Blue bars represent data from soccer players, and orange bars represent data from non-soccer players. Error bars indicate the 95% confidence interval (d.f. = 11). Note that the scale for total time (far right) is different from that of the initiation and movement times. Significance levels: (†) for p<0.1, (*) for p≤0.01, and (**) for p<0.005.

doi:10.1371/journal.pone.0057364.g002

To further test if Anti-Point response times in soccer players could be accounted for by heading frequency or soccer experience, we included these three variables as independent variables. The mixed effect model with heading ball rate as the independent variable showed marginal effects of heading ball rate for initiation time (t(8) = 1.88, p<0.10) and total time (t(8) = 1.86, p<0.10), but not movement time (t(8) = 1.67, p>0.11) in the Anti-Point task, indicating marginally slower responses with increased number of head balls. With hours of soccer per week as the independent variable, the mixed effect model showed signicant effects for Anti-Point task initiation time (t(10) = 3.51,p<.01), movement time (t(10) = 2.27, p<.05) and total time (t(10) = 2.95, p<02), indicating slower responses with increased hours of soccer per week. Thirdly, with years of soccer as the independent variable, the mixed effect model showed a marginal effect for Anti-Point task initiation time (t(10) = 2.94,p<.07) and signifcant effects for movement time (t(10) = 3.43, p<01) as well as total time (t(10) = 2.71, p<03), indicating slower responses with increased years of soccer experience. Finally, it was determined that the independent variables of heading ball rate, hours of soccer played per week, and years of soccer played were unrelated/uncorrelated by Pearson correlation coefficients.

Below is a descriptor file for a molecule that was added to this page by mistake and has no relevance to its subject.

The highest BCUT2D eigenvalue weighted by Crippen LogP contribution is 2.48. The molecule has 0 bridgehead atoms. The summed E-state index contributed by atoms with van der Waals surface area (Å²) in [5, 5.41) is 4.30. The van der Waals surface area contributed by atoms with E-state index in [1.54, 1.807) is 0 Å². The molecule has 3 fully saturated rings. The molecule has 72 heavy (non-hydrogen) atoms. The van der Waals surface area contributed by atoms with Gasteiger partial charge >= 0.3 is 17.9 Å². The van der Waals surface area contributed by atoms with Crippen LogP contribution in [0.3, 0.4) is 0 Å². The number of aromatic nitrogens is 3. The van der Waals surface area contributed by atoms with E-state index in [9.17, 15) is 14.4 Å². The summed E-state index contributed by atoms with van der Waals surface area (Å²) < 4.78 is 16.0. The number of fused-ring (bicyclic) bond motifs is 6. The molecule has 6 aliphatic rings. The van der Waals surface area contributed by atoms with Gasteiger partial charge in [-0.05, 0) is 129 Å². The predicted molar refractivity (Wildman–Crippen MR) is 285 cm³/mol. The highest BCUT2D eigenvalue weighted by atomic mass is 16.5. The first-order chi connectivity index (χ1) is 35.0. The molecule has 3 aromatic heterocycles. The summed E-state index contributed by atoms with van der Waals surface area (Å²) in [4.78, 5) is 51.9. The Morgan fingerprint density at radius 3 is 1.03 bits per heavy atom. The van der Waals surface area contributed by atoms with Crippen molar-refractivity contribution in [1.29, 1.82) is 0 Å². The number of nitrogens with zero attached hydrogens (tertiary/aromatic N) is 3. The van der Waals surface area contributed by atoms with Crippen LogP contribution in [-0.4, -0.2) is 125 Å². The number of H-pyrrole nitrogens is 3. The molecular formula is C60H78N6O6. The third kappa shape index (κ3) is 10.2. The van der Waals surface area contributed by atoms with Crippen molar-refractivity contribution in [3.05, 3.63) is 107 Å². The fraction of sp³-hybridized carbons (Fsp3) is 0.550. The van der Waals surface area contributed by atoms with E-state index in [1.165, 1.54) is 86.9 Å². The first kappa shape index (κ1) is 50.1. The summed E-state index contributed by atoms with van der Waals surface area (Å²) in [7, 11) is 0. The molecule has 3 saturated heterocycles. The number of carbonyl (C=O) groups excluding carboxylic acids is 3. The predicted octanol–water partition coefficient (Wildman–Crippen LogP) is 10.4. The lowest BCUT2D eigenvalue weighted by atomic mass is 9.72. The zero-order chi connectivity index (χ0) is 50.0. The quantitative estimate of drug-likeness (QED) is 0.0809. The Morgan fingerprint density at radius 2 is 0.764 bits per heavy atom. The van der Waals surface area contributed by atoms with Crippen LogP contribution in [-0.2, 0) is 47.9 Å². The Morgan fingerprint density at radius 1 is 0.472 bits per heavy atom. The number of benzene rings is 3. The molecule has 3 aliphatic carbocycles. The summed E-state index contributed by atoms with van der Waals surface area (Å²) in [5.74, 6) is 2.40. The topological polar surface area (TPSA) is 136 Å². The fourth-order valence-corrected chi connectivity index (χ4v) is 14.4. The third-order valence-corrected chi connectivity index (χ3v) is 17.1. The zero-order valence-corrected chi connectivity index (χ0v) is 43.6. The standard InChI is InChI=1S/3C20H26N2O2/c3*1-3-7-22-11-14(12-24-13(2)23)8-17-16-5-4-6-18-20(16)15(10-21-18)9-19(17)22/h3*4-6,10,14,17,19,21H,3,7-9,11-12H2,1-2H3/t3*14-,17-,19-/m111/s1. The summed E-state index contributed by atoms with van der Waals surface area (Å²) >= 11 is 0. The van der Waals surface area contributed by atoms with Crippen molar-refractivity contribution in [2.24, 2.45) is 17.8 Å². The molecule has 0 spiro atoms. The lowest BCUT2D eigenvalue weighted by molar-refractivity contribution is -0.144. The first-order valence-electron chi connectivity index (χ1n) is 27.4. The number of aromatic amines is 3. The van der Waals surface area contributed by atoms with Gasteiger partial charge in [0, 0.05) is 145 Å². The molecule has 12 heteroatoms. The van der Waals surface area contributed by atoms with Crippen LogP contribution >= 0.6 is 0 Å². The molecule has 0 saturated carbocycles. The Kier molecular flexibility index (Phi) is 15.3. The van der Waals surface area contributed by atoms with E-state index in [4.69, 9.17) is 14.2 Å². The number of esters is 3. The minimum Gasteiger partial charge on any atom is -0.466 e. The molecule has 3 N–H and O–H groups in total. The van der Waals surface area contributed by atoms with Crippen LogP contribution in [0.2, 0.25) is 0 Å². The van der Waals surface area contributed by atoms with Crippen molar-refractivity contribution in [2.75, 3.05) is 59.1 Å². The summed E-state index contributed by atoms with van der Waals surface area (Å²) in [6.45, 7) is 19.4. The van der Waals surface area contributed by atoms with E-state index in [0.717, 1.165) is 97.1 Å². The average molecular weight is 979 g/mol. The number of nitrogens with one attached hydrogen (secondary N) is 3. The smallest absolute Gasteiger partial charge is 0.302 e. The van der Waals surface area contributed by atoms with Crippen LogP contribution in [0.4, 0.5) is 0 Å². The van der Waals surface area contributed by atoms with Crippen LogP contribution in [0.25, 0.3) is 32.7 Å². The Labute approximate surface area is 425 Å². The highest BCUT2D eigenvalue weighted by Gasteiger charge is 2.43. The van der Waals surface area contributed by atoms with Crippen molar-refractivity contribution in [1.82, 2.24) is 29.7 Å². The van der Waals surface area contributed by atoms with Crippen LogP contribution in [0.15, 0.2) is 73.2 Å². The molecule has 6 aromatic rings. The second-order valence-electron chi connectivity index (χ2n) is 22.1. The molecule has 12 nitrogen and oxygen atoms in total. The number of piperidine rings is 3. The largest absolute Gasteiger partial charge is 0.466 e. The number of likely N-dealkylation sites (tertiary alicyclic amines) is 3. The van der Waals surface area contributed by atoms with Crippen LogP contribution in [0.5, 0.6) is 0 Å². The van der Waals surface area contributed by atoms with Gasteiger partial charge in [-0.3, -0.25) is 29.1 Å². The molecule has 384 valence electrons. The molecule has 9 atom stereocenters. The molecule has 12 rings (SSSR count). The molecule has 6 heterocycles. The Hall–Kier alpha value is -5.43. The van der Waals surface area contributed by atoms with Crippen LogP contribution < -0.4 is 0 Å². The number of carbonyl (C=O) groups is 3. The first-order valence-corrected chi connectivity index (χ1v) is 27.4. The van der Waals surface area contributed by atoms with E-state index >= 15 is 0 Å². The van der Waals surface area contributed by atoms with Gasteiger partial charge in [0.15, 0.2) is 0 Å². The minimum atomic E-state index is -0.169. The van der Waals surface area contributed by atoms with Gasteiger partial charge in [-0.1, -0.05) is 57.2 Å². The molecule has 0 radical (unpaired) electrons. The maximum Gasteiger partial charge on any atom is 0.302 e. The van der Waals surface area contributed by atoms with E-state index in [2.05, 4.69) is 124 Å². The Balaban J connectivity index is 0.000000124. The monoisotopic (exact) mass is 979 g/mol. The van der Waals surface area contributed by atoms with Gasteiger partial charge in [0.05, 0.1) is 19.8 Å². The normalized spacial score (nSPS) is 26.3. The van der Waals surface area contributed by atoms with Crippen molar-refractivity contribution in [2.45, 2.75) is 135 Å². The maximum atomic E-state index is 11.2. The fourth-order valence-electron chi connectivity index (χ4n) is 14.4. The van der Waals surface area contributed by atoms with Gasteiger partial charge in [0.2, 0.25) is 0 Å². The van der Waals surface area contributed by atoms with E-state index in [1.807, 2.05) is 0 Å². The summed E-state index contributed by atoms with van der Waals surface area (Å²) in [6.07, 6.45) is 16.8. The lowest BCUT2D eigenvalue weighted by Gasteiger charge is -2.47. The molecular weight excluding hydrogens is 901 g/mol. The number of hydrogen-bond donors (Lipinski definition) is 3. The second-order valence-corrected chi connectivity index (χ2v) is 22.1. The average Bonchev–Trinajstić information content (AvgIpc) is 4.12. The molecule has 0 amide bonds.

There were no significant differences in errors in either Pro-Point tasks (0.3% vs. 1.0%, z = 0.83, p = 0.41, logit-link generalized model) or Anti-Point (3.1% vs. 2.5%, z = 1.13, p = 0.26, for soccer and non-soccer players, logit-link generalized model).

Conclusion

The results show that soccer playing in which participants headed the ball did indeed disrupt voluntary performance in female high school soccer players tested immediately following practice. In addition, even in this small sample, this response time slowing on the Anti-Point task was marginally related to number of ball headers (n = 10) and significantly related to hours of soccer per week (n = 12) and years of soccer playing (n = 12). We found no evidence that slowing occurred during reflexive movements under identical sensorimotor conditions (Pro-Point). These findings demonstrate significant and specific cognitive changes in female high school soccer players who head the soccer ball during practice.

One alternative explanation for finding RT slowing after soccer playing is that information processing might be slowed immediately following a bout of aerobic exercise. However, we found no evidence of slowing for the Pro-Point task with identical sensory and motor demands in soccer players. Further, studies that have specifically examined the effects of exercise on cognitive performance have shown reduced RTs and enhanced cognitive functioning and memory storage and retrieval following acute aerobic exercise [24], [25]. Thus, the disruption of cognitive performance in soccer players in our study was not likely due to aerobic activities immediately preceding the testing session. Moreover, such studies, showing enhanced cognitive performance following aerobic exercise, suggest instead that the differences we report might underestimate the cognitive slowing that occurs after soccer playing with ball heading. Nevertheless, given our findings, future work should explore in soccer players the effect of aerobic exercise on cognitive performance independently of ball heading.